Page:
The most important changes will ensure that consumers are able to retain coverage and remain covered regardless of their circumstances. While the following provisions take effect next week, some policyholders may not be able to take advantage of all of these new provisions until policy renewal, which for many employees in group plans is in January. Consumers should contact their insurer or their employers’ benefit administrator to obtain any additional information regarding changes to their specific policy.
The benefits that will be effective on September 23, 2010, are as follows:
Currently, most health insurance policies have provisions stating that the maximum the insurer will pay during the life of the policy is $1 million or maybe $2 million. In addition, they have a maximum the insurer will pay in any calendar year, usually around $250,000. As of this Thursday, insurers will be prohibited from limiting the amount they will pay over the lifetime of the policy. However, until 2014, plans will still be allowed to have an annual limit on coverage payments.
All health plans will be prohibited from dropping consumers from coverage just because they get sick.
Children under the age of 19 with pre-existing medical conditions will no longer be denied coverage by employer plans or new plans in the individual market because of their pre-existing condition.
New private plans will be required to cover preventative services and neither copayments nor deductibles will apply to the cost of these services.
All new plans will have to provide consumers with two levels of appeal when the plan denies payment for medical services. The first level would be a review by the plan itself. The second level would be an independent review process in which an outside group of medical experts review the claim to determine whether the plan followed its own rules in denying the claim.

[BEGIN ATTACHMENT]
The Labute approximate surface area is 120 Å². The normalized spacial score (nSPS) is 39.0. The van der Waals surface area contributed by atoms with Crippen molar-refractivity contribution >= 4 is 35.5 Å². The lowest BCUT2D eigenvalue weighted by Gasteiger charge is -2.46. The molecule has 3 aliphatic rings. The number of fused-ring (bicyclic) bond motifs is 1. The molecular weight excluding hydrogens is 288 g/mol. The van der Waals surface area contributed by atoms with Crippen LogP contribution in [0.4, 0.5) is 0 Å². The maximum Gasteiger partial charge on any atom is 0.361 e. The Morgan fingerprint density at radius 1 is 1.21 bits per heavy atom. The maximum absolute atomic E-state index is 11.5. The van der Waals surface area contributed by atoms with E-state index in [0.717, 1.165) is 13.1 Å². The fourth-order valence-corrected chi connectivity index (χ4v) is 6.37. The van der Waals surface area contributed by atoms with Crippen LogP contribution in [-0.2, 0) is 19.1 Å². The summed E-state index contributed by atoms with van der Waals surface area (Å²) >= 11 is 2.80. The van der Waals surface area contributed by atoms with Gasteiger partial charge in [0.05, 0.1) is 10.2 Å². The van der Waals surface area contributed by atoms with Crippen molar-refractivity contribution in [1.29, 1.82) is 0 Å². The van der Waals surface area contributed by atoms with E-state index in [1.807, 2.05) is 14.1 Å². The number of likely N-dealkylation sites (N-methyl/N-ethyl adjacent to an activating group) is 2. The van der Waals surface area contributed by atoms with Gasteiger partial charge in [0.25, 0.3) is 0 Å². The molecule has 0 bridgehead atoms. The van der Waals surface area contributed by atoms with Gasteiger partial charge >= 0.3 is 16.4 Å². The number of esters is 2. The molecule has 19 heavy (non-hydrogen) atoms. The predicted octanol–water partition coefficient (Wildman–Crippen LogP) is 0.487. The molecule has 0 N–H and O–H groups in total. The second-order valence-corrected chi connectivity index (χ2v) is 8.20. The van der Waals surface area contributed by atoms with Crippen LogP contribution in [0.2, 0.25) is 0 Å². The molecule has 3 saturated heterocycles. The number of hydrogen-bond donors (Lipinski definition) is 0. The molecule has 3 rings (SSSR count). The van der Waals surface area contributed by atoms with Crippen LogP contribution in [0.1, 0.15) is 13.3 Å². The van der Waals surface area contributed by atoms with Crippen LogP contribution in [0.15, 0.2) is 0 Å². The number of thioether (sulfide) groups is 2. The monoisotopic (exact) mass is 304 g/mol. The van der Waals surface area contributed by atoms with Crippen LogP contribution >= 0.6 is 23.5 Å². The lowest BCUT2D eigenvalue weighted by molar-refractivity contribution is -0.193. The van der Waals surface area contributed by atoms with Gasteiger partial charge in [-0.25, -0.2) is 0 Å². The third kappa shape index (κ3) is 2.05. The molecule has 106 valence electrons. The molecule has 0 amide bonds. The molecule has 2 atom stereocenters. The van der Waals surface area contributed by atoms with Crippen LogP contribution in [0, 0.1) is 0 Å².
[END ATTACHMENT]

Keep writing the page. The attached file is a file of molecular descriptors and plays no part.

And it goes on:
Employer health plans will be prohibited from establishing any eligibility rules for health care coverage that have the effect of discrimination in favor of higher wage employees.
Health plans will be required to allow young people to remain on their parents’ health plans up to their 26th birthday, provided that they do not have access to coverage on their own plan.
Consumers will have more freedom of choice in the selection of their physicians.
As more information is available and additional changes become effective, the Office of the Insurance Consumer Advocate will generate advisories regarding their effect on consumers. More information regarding the PPACA can be found on the website of the Insurance Consumer Advocate: http://www.myfloridacfo.com/ica/federalhealthcare.asp